Insights & Advice


Easy money equals higher markets.

There was one axiom that investors could almost always rely on: as interest rates decline, stocks move higher. But things got squirrely last year and with the financial system on the verge of collapse; the Federal Reserve forced interest rates down to historic low levels in an effort to provide liquidity to banks and other businesses. Stocks reacted by going higher. Now interest rates are still at historic lows and from every indication, the Fed is going to maintain these levels into 2010. That should be good for stocks.

It doesn’t take a rocket scientist to figure it out. And if you think about it, it makes total sense. Most investors’ behavior alternates between fear and greed. In this case, many fear that the recovery will be too feeble, that when the government takes away the dinner plate in the form of easy money, the economy will stumble and die.

So if you are a bond holder, your worse fear is that companies may default on their debt if the economy rolls over. To adjust for that extra risk, in normal times, buyers would demand higher interest rates to compensate. But times are not normal. Because the recovery is so fragile, the Federal Reserve is flooding the markets with cheap money. So interest rates are going down, not up, the opposite effect that bond buyers would expect.

This is where greed plays a part. The Fed has pushed interest rates so low that money market rates and other ‘safe’ debt instruments are yielding a pittance. At the same time, even the most fearful investor has been watching the stock market go up and up and up. The Fed is betting that if they keep rates low enough, greed will overcome fear and investors will begin to put their money to work. Now the Fed doesn’t care where you put that money you’re hoarding. You can go buy a house, a car, a company, stocks or whatever you think is going to earn you better than the half percent your cash is yielding right now. For my wife and me, that’s buying a house in Pittsfield.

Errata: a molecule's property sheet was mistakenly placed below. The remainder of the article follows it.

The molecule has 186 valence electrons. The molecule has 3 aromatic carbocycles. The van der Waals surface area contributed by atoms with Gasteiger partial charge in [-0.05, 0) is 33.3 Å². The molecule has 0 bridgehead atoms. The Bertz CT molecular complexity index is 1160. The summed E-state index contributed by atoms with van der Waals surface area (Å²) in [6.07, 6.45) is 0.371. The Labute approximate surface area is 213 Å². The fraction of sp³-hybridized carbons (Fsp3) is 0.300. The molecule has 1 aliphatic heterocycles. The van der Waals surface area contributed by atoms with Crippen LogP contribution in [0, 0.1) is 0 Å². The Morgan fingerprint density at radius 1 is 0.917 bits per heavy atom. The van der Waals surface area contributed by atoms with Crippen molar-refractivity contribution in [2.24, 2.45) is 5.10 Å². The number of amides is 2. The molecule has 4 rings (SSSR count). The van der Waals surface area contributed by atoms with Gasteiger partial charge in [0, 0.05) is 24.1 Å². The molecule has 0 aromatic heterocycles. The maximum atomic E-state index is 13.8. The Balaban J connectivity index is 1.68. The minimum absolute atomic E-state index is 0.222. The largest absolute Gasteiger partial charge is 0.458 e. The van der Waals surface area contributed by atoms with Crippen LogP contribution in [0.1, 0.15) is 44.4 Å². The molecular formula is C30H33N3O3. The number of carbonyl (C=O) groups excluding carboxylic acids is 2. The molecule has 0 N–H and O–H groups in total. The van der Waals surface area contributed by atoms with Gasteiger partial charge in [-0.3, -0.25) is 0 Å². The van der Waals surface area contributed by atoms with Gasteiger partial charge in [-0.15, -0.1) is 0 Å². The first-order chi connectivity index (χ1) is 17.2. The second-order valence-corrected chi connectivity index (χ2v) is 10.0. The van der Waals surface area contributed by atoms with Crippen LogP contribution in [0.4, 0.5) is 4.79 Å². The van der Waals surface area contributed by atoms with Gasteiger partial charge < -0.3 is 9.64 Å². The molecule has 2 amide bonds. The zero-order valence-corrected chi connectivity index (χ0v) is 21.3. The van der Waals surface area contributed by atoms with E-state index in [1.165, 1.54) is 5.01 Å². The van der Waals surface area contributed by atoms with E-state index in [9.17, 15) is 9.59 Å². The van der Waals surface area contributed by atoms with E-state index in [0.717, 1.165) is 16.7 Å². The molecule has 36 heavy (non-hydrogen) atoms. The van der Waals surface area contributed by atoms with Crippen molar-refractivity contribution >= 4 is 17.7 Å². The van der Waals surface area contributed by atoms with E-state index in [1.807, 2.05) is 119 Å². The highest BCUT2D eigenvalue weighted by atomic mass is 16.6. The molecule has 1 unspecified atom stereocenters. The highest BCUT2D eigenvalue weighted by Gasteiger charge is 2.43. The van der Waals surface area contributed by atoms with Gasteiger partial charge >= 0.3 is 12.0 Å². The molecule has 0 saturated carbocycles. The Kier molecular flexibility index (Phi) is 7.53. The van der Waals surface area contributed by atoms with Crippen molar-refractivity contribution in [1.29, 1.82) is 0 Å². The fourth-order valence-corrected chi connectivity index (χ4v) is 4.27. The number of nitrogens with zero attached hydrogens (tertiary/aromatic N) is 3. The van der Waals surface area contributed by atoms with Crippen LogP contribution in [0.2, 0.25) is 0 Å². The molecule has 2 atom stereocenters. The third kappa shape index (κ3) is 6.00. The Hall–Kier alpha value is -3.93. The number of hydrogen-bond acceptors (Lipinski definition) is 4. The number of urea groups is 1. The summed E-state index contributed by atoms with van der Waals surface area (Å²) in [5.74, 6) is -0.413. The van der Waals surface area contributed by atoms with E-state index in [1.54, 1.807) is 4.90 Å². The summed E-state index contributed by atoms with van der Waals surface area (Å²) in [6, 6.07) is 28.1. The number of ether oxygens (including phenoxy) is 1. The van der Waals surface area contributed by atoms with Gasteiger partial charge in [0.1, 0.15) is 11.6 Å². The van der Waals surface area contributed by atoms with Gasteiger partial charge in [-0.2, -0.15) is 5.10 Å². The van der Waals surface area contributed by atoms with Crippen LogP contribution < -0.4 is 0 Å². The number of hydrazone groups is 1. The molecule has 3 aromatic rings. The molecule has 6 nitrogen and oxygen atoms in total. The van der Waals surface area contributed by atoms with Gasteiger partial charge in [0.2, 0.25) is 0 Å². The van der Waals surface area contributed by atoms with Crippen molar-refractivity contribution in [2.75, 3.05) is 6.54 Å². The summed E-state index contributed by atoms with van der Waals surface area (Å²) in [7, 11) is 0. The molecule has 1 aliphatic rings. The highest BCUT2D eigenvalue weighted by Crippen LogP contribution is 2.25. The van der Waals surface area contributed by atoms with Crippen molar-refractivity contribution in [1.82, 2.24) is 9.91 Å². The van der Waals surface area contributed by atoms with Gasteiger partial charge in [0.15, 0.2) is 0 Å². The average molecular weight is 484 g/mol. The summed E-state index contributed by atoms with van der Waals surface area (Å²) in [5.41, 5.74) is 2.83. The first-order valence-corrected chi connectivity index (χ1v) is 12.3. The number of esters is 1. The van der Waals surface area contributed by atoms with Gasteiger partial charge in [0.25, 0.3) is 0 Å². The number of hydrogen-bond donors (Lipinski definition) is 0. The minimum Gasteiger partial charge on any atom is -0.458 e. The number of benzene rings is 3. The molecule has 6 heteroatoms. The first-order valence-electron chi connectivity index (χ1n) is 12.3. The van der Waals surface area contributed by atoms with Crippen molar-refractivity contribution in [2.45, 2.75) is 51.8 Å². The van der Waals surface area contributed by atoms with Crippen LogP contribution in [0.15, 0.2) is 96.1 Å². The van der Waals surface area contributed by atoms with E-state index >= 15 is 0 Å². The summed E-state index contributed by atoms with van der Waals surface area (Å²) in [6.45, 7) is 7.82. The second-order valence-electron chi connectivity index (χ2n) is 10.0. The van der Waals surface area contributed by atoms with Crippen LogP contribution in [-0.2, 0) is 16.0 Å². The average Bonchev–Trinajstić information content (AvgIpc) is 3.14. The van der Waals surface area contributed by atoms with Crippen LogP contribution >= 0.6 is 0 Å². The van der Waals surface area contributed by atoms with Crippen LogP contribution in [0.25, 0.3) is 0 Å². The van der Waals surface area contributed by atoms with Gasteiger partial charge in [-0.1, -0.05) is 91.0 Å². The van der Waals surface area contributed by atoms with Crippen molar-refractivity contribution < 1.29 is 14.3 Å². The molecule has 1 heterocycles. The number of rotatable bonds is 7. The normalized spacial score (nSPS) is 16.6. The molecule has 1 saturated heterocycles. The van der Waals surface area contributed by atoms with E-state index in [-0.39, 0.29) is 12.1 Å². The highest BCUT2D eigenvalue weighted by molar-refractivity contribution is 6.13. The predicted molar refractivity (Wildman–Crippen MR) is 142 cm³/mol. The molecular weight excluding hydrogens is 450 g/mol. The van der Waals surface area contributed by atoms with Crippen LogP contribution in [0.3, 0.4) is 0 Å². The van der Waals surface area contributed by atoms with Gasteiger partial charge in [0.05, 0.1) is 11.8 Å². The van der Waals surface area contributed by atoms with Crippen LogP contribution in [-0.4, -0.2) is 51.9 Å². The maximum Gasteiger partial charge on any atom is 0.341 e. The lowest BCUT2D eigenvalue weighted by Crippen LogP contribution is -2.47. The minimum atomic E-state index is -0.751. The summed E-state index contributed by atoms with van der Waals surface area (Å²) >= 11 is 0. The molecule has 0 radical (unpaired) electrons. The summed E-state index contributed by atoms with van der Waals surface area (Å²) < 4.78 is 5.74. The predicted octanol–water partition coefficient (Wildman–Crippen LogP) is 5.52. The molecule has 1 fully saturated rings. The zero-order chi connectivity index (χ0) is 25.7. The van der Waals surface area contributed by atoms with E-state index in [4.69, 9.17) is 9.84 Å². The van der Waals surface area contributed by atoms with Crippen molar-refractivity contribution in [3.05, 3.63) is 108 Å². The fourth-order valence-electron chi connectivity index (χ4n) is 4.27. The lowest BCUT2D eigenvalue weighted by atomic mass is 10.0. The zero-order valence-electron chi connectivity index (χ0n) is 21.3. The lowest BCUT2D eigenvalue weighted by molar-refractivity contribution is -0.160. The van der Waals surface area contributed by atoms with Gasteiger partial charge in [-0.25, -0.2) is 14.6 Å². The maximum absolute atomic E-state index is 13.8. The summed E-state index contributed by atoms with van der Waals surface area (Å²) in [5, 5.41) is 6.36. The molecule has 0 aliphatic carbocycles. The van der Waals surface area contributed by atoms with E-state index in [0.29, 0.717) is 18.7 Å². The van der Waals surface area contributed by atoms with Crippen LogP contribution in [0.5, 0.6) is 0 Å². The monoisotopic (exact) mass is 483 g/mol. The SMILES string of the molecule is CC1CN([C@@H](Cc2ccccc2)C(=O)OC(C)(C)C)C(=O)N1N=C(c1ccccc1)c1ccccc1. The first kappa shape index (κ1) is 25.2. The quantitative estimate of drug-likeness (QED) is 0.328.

For companies, such as banks, there are other avenues. They can borrow at 1% or less and loan that money to me at 5% for a mortgage or to the car dealership down the street or any number of businesses out there. If you are IBM or Google, you can borrow at almost the same rate and buy back stock or take over another company, provided you believe that the appreciation in the shares you’re buying will be greater than what you can get by staying in cash.

I talked to a general contractor today who does a lot of work in the Williamstown, MA area and has also done quite a bit of business in Millerton, N.Y. as well.

“The people with $30-40 million to throw around weren’t doing it until recently. They’ve made a little in the markets and are just now starting to spend,” he said.

“But what about us common folk?” I asked.

“Take a working couple, say two college professors at Williams College, with secure jobs. Rates are low so they are borrowing and the banks are willing to lend to that kind of profile. They’re looking at home improvements; others are buying property. The point is they are spending.”

That is my point as well. As last year’s losses fade, the choice between staying in cash or doing something with it that generates a return, whether psychological or otherwise, is becoming abundantly clear. The Fed’s intent is to lure you back into spending and/or investing and they have not been shy in telegraphing that to investors. The stock market appears to be a no brainer under those circumstances as long as the easy money policy lasts. Of course, it just may bring on yet another bubble, but I think the Fed’s attitude is that they will worry about that when we get there. Sound familiar?

Posted in At the Market, The Retired Advisor